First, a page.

As companies prepare for the 2023 SEC filing season, they should also be ready for the inevitable press attention on the effective tax rates of high profile multinationals. In a Client Alert last year, we predicted a recurrence of press focus on whether companies are paying their fair share of tax. Since that time, numerous articles have appeared in the general and financial press, Senator Wyden has continued his attack on the tax positions on major pharmaceutical companies and activist shareholders have been initiating proxy battles to force enhanced public tax reporting.
Regardless of whether a company decides to publicly respond, every company should be ready for press about its global tax position. The need for preparation is obvious, but preparation will take on added significance as companies gear up for mandatory public disclosure of their country-by-country reporting in Europe. In this blog post, we revisit our recommendations to help companies prepare.
Form a Tax Transparency Working Group
A first step in preparing for a world of increasing tax transparency is marshalling internal and external resources into a Tax Transparency Working Group. These resources should include representatives from the tax, legal, finance, communications, ESG and investor relations teams. This group, often working under the auspices of the company’s Audit Committee, should develop the company’s strategy for tax transparency and eventual public Country-by-Country (“CbyC”) disclosure that would complement the company’s existing tax disclosures included in its public filings.
This strategy should include evaluating the benefits of the global tax policy statement discussed in our prior Legal Update. The Audit Committee or Tax Transparency Working Group often engages an external advisor to help guide the process.
Understanding your tax messaging
The global effective tax rate of a multinational company is the by-product of a multitude of decisions on how the company operates. These decisions include where the company conducts operations, where and how it invests in R&D, how it rewards employees, its current and prior operating history, and its plans for the future. Its global effective tax rate also is driven by tax policy in the United States and other countries around the world and thus will be influenced over time by global tax reform.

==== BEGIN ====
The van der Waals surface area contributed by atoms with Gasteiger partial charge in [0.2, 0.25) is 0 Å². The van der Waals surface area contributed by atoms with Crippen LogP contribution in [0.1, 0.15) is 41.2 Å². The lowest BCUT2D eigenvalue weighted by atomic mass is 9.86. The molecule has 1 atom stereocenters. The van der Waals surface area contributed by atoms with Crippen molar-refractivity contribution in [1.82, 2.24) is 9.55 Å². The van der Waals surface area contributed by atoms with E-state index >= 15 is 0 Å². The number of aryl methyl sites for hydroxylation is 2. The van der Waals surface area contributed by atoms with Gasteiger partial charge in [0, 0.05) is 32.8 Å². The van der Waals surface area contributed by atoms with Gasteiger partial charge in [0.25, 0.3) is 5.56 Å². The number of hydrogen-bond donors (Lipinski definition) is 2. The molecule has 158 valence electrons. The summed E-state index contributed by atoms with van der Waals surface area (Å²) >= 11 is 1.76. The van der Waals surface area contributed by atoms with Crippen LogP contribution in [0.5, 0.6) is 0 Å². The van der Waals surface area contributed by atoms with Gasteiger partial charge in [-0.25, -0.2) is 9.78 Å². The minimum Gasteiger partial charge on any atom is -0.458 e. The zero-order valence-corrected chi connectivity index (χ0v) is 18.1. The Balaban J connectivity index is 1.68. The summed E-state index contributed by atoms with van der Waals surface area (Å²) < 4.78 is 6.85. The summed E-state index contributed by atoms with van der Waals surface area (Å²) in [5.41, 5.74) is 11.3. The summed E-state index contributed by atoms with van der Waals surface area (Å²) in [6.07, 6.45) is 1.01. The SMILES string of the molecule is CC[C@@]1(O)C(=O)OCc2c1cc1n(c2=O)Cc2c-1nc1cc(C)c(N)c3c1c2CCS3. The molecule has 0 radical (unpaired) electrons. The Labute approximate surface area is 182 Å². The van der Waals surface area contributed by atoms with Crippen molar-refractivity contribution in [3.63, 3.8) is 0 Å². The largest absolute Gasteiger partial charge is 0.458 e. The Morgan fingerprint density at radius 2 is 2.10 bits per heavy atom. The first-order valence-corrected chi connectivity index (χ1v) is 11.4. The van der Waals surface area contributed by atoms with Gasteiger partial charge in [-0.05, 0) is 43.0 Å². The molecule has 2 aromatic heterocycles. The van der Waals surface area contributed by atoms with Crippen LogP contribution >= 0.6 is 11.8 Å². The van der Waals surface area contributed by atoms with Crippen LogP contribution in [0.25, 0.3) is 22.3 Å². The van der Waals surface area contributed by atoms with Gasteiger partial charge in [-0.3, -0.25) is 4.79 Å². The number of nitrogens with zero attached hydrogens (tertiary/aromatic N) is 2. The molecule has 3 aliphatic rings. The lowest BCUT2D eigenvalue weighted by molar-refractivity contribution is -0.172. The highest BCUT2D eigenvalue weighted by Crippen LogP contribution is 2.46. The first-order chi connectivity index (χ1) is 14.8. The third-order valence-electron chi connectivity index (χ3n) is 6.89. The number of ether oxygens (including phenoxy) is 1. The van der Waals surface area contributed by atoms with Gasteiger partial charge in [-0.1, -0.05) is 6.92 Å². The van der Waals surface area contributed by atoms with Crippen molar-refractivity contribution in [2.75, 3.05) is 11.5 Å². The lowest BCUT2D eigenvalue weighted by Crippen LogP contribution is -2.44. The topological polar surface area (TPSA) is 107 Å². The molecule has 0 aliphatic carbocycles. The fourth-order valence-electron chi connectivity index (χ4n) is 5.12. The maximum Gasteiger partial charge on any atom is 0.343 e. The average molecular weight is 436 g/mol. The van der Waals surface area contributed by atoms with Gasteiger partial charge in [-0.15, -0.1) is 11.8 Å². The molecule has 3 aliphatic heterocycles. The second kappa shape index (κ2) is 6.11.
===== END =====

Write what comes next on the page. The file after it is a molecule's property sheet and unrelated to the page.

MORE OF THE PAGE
These factors and many others drive the effective tax rate and should therefore form the basis of how a company communicates its global tax position. Too often, companies take a defensive posture with respect to their global tax positions particularly in response to negative press. Understanding the factors driving the effective tax rate enables a company to ground its tax messaging in its business operations and core values.
Develop a communications protocol
The Tax Transparency Working Group should be tasked with the development of a communication plan that covers decisions on internal and external tax communications. This plan should include consideration to the development of a global tax policy statement as discussed in our prior Legal Update. A global tax policy statement provides an outlet for the company to direct press and other inquiries about the company’s tax position. Currently, over 25% of the Fortune 500 have a publicly disclosed global tax policy statement.
The communications protocol should also include a strategy for deciding whether and how to respond to tax-related inquiries from the press. A company does not need to respond to every article however incomplete or misleading. However, a company should have a strategy for deciding when and how to respond.
Equally important is determining who within the company should respond and the internal approvals necessary before the response is released. It is essential that no responses to press articles relating to tax are issued without first consulting the tax or finance departments. Tax Transparency Working Group can serve as the internal approval authority for tax related disclosures.
Public CbyC Disclosure is Already Here
The EU Directive on public disclosure will require every multinational (including US based multinationals) conducting any material business in the EU to provide a public CbyC disclosure. For most companies, this reporting will begin in 2024. The Tax Transparency Working group should begin reviewing how that reporting will look in the context of their overall tax disclosure posture.
The press is not the only external stakeholder focused on the effective tax rates of multinational companies. Multiple internal and external forces are driving changes in this area. Public CbyC disclosure will accelerate this focus. As more fully discussed in our prior Legal Update, a company must be prepared to respond to the growing pressures for increased tax transparency and take the necessary steps to control its tax narrative.